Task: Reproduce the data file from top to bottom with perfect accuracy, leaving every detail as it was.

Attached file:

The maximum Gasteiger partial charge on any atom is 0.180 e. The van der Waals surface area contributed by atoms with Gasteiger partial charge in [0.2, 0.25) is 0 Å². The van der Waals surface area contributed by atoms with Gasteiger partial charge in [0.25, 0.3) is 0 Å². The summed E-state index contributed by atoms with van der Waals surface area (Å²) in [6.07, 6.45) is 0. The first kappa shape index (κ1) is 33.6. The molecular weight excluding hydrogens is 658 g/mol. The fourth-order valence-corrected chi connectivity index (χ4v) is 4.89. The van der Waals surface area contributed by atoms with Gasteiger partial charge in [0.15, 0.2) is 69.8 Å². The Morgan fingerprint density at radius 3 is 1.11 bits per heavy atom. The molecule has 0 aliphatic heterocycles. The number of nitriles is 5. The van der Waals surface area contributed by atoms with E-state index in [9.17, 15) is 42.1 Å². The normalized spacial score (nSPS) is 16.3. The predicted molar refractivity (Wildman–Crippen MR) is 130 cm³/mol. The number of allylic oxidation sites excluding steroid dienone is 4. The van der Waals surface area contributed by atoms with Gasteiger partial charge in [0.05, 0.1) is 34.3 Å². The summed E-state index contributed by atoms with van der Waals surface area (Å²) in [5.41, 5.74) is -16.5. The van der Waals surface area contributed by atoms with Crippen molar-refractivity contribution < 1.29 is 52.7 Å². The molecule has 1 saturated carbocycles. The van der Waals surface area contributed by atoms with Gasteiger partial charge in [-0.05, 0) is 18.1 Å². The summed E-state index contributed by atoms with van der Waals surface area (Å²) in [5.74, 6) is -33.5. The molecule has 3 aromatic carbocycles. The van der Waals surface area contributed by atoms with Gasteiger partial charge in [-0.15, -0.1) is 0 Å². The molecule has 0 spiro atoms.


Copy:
The maximum Gasteiger partial charge on any atom is 0.180 e. The van der Waals surface area contributed by atoms with Gasteiger partial charge in [0.2, 0.25) is 0 Å². The van der Waals surface area contributed by atoms with Gasteiger partial charge in [0.25, 0.3) is 0 Å². The summed E-state index contributed by atoms with van der Waals surface area (Å²) in [6.07, 6.45) is 0. The first kappa shape index (κ1) is 33.6. The molecular weight excluding hydrogens is 658 g/mol. The fourth-order valence-corrected chi connectivity index (χ4v) is 4.89. The van der Waals surface area contributed by atoms with Gasteiger partial charge in [0.15, 0.2) is 69.8 Å². The Morgan fingerprint density at radius 3 is 1.11 bits per heavy atom. The molecule has 0 aliphatic heterocycles. The number of nitriles is 5. The van der Waals surface area contributed by atoms with E-state index in [9.17, 15) is 42.1 Å². The normalized spacial score (nSPS) is 16.3. The predicted molar refractivity (Wildman–Crippen MR) is 130 cm³/mol. The number of allylic oxidation sites excluding steroid dienone is 4. The van der Waals surface area contributed by atoms with Gasteiger partial charge in [0.05, 0.1) is 34.3 Å². The summed E-state index contributed by atoms with van der Waals surface area (Å²) in [5.41, 5.74) is -16.5. The van der Waals surface area contributed by atoms with Crippen molar-refractivity contribution < 1.29 is 52.7 Å². The molecule has 1 saturated carbocycles. The van der Waals surface area contributed by atoms with Gasteiger partial charge in [-0.05, 0) is 18.1 Å². The summed E-state index contributed by atoms with van der Waals surface area (Å²) in [5.74, 6) is -33.5. The molecule has 3 aromatic carbocycles. The van der Waals surface area contributed by atoms with Gasteiger partial charge in [-0.15, -0.1) is 0 Å². The molecule has 0 spiro atoms.